DECISIONS AND SETTLEMENTS
D.C. Circuit Said Administrative Stay of EPA Methane Standards for Oil and Gas Facilities Must Be Vacated Immediately
On July 31, 2017, the D.C. Circuit Court of Appeals ordered immediate issuance of the mandate vacating the U.S. Environmental Protection Agency’s (EPA’s) administrative stay of portions of methane standards for oil and gas facilities. Earlier in July, the court held that the Clean Air Act did not authorize the stay and granted environmental groups’ emergency motion to vacate the stay. The July 31 order followed a July 13 order partially granting EPA’s motion to recall the mandate. The July 13 order recalled the mandate only for 14 days, stating that “[t]o stay issuance of the mandate for longer would hand the agency, in all practical effect, the very delay in implementation” that the court had determined was arbitrary, capricious, and in excess of EPA’s authority. (Judge Janice Rogers Brown, in dissent, would have recalled the mandate and applied the court’s normal timing rules rather than “a truncated time-frame which shortchanges all sides.”) The court issued the July 31 order on its own motion after receiving petitions for rehearing en banc from two sets of intervenors (11 states and oil and gas trade groups) but not from EPA itself. Two judges—Judge Brown and Judge Brett M. Kavanaugh—would not have issued the mandate. Briefing on the rehearing petitions was completed on August 3, 2017. Clean Air Council v. EPA, No. 17-1145 (D.C. Cir. order July 31, 2017; state intervenor-respondents’ petition for rehearing en banc July 28, 2017; trade group intervenor-respondents’ petition for rehearing en banc July 27, 2017; order July 13, 2017; EPA motion to recall mandate July 7, 2017).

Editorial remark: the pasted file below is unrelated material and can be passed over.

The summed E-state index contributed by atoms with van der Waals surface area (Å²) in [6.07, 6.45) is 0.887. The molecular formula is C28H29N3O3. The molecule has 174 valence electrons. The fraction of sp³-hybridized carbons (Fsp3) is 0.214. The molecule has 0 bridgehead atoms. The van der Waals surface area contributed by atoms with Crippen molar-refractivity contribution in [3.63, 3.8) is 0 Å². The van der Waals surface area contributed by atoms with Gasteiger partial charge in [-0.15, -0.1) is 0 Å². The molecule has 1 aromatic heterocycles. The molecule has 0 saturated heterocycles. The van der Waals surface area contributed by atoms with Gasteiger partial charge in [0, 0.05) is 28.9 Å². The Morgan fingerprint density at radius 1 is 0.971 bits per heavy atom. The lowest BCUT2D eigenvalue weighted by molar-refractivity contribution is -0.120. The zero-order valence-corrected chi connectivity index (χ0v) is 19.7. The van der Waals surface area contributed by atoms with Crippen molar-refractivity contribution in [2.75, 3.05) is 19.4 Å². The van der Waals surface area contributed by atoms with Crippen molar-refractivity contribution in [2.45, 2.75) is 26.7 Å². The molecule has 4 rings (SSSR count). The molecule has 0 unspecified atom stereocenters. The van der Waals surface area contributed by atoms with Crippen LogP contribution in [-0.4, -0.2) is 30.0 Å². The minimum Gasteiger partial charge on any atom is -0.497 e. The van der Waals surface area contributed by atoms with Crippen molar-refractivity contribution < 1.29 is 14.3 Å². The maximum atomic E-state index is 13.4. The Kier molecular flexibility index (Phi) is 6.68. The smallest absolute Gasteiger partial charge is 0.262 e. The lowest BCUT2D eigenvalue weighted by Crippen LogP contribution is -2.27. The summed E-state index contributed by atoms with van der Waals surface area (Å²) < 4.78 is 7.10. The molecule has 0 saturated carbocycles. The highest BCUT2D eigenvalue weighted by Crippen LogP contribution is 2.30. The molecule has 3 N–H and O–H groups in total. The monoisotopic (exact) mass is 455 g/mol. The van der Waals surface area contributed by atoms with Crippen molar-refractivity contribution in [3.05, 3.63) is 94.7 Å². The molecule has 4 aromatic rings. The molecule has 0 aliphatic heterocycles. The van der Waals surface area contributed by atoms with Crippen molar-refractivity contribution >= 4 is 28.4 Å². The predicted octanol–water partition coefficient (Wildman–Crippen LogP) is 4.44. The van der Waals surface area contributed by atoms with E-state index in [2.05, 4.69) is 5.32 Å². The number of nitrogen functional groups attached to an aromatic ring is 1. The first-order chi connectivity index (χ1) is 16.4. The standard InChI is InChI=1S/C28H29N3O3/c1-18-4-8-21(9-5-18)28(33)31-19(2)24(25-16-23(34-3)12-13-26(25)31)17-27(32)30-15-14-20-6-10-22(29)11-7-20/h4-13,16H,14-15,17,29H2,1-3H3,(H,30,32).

D.C. Circuit Remanded Renewable Fuel Volume Requirements to EPA
The D.C. Circuit Court of Appeals vacated and remanded EPA’s decision to reduce the total renewable fuel volume requirements for 2016 based on its “inadequate domestic supply” waiver authority. The court held that the Clean Air Act Renewable Fuel Program’s waiver provision authorized EPA to consider “supply-side factors affecting the volume of renewable fuel that is available to refiners, blenders, and importers to meet the statutory volume requirements” but did not permit EPA to “consider the volume of renewable fuel that is available to ultimate consumers or the demand-side constraints that affect the consumption of renewable fuel by consumers.” The D.C. Circuit upheld other aspects of the renewable fuel volume requirements for 2014, 2015, and 2016, including EPA’s authority to issue late biomass-based diesel volume requirements, EPA’s use of actual volumes from 2014 and 2015 to minimize hardship to obligated parties, EPA’s 2016 cellulosic biofuel projections, and EPA’s interpretation and application of the cellulosic waiver provision, which the court said gave EPA discretion to consider demand-side constraints in the advanced biofuel marketplace. Because it remanded the final rule to EPA, the D.C. Circuit concluded it was not necessary to address the obligated parties’ contention that EPA was required to reconsider its choice to apply the renewable fuel requirements to refiners and importers but not to blenders. The court said EPA could address the obligated parties’ comments regarding this “point of obligation” issue on remand and noted that EPA also was in the process of reviewing petitions for reconsideration of its current point of obligation regulation. Americans for Clean Energy v. EPA, Nos. 16-1005 et al. (D.C. Cir. July 28, 2017).